October 07, 2022
Trump’s continuing insistence that he won the 2020 election, and the Republican Party’s embrace of that lie despite the fact that Biden won by more than 7 million votes in the popular vote and by 306 to 232 in the Electoral College, says that they will never again consider the election of a Democrat legitimate.
“If you care about democracy and you care about the survival of our republic, then you need to understand—we all have to understand—that we cannot give people power who have told us that they will not honor elections,” Cheney said.
… the next two elections will be determinative about which way the country is going… democracy or authoritarianism… conservatives, don’t believe in democracy, haven’t believed in democracy for some time now… why?… because conservatism in this country is presently focused on the preservation of the power of the mostly white patriarchy and they can’t preserve their power if elections are free and fair… they are in desperate survival mode where any means justifies the end… thus, scandals like those of Herschel Walker, which would have taken down any politician just 10 years ago are no longer disqualifying… there is an absolute abasement in this desperation… the trouble is, it may prevail…
… i have a deep love of the feminine and what is more feminine than lipstick, or more important to lipstick than it be lasting?…
- Who should use it? Anyone who wants intense, pigment-rich matte lipstick that actually stays where it’s supposed to – there are no smears, smudges or fading here
- How long until I love it? Probably 16 hours after you first put it on, as one application promises to last that long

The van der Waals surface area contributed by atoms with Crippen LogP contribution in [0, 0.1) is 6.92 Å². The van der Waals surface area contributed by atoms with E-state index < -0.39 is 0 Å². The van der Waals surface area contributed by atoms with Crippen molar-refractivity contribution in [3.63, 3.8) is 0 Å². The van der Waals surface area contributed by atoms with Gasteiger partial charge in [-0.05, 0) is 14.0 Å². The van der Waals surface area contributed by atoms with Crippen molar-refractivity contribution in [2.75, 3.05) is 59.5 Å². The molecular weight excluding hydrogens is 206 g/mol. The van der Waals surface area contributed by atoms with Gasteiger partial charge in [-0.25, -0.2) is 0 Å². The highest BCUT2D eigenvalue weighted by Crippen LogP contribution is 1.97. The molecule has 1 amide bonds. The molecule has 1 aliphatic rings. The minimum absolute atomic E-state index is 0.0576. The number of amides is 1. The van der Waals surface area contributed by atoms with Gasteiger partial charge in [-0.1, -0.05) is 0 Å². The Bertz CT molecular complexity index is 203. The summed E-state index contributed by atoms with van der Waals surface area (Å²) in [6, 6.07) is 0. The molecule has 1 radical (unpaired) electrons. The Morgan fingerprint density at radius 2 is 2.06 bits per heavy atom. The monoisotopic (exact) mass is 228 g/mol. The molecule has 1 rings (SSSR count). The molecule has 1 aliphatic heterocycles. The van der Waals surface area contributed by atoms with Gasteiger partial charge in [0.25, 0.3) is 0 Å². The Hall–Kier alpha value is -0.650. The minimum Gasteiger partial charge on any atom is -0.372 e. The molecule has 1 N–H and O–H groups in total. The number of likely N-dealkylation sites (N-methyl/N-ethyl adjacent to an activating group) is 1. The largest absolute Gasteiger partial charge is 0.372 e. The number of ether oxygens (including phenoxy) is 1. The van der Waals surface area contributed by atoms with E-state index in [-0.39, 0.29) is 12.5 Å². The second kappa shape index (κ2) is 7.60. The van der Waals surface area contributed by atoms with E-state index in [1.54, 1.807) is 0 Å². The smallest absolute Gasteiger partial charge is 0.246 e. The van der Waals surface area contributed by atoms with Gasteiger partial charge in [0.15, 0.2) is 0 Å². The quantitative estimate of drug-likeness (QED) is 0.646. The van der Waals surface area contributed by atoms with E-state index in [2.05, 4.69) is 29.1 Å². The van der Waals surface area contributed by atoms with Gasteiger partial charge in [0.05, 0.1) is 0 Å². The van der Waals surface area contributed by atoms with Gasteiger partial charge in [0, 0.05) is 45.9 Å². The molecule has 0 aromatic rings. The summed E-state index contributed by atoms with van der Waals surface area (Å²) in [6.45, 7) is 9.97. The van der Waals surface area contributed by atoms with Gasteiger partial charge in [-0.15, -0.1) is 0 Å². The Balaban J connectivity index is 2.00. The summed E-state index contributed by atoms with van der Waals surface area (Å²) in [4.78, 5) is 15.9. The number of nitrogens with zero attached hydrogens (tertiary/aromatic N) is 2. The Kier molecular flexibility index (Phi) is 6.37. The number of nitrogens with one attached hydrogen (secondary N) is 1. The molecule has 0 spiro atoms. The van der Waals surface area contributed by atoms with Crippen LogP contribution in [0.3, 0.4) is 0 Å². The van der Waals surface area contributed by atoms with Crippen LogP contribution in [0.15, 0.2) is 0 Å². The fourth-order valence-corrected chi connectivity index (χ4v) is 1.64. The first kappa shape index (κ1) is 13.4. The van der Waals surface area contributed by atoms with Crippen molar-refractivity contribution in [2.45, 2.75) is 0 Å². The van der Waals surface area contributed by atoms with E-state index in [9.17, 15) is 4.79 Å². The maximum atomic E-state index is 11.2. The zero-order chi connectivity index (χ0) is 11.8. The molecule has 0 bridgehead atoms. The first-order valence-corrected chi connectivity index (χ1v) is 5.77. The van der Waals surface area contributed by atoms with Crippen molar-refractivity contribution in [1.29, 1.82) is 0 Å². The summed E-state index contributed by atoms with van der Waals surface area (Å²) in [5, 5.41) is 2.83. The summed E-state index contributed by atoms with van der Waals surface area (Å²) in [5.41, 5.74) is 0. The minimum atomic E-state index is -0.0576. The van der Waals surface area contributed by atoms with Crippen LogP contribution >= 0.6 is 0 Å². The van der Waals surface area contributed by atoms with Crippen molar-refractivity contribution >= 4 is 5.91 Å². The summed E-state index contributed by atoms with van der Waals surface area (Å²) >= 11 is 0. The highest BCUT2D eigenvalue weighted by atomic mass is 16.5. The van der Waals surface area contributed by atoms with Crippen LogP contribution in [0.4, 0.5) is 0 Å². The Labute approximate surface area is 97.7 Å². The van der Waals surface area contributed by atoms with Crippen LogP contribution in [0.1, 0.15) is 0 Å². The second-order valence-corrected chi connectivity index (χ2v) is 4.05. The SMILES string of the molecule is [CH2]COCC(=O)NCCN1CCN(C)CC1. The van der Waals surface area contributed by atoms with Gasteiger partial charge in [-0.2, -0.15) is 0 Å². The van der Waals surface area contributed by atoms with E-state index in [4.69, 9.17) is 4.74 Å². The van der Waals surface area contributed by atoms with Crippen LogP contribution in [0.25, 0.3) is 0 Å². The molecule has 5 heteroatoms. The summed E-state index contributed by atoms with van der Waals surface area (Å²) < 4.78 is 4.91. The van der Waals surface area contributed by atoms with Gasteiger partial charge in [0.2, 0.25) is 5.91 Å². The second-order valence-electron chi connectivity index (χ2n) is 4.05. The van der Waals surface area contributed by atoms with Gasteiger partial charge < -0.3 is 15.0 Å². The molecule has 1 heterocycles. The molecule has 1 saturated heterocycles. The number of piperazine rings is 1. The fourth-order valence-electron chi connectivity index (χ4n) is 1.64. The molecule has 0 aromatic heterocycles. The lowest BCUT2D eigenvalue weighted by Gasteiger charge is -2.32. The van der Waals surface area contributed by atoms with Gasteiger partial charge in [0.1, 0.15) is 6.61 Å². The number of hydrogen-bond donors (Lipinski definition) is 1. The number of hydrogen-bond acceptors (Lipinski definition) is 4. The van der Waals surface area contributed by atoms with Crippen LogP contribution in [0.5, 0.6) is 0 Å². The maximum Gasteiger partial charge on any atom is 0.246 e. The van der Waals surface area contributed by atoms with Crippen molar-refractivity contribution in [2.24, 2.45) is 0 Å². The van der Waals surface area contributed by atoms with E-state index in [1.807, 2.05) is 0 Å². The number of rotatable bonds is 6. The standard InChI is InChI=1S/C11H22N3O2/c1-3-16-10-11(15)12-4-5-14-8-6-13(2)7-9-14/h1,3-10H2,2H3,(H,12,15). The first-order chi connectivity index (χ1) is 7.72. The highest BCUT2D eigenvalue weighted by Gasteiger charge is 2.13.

- How planet-/people-friendly is it? As part of Dior Beauty’s Responsible Formulation Charter, the brand aims to source all ingredients in the most socially and environmentally responsible way possible
- How do I use it? Make sure your lips are primed and moisturised with a good balm, then add a slick of Rouge Dior Forever and leave to dry for three minutes
They were the first to colonize the Earth. They will inherit it long after we are gone as a species. And when we go as individuals, it is they who return our borrowed stardust to the universe, feasting on our mortal flesh to turn it into oak and blackbird, grass and grasshopper. Fungi are the mightiest kingdom of life, and the least understood by our science, and the most everlasting. Without them, this planet would not be a world. Like everything vast and various, they shimmer with metaphors for life itself.
… as i read this article, there is this growing sense of interconnectedness… that all things are connected to all other things and that the universe can only be understood as an incredibly wondrous tapestry of matter and energy and a byproduct, life… we can’t understand the parts without some comprehension of the whole… and we can never think that anything can be understood in isolation…